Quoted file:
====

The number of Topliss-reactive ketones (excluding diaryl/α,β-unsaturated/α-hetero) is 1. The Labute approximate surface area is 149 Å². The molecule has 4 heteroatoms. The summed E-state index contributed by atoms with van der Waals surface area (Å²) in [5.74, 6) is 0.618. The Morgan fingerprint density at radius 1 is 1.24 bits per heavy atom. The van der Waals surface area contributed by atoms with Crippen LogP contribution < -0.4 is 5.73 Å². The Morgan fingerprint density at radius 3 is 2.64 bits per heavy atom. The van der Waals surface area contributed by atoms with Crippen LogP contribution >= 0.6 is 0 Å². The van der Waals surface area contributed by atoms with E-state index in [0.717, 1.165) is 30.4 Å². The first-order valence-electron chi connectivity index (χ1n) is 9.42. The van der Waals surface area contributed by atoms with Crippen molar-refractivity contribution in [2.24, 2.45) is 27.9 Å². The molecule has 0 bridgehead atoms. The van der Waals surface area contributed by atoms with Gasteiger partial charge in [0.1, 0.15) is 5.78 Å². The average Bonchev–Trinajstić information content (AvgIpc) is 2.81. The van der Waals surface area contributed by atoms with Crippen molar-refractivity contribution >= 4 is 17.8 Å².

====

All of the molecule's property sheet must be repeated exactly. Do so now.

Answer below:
The number of Topliss-reactive ketones (excluding diaryl/α,β-unsaturated/α-hetero) is 1. The Labute approximate surface area is 149 Å². The molecule has 4 heteroatoms. The summed E-state index contributed by atoms with van der Waals surface area (Å²) in [5.74, 6) is 0.618. The Morgan fingerprint density at radius 1 is 1.24 bits per heavy atom. The van der Waals surface area contributed by atoms with Crippen LogP contribution < -0.4 is 5.73 Å². The Morgan fingerprint density at radius 3 is 2.64 bits per heavy atom. The van der Waals surface area contributed by atoms with Crippen LogP contribution >= 0.6 is 0 Å². The van der Waals surface area contributed by atoms with E-state index in [0.717, 1.165) is 30.4 Å². The first-order valence-electron chi connectivity index (χ1n) is 9.42. The van der Waals surface area contributed by atoms with Crippen molar-refractivity contribution in [2.24, 2.45) is 27.9 Å². The molecule has 0 bridgehead atoms. The van der Waals surface area contributed by atoms with Gasteiger partial charge in [0.1, 0.15) is 5.78 Å². The average Bonchev–Trinajstić information content (AvgIpc) is 2.81. The van der Waals surface area contributed by atoms with Crippen molar-refractivity contribution >= 4 is 17.8 Å².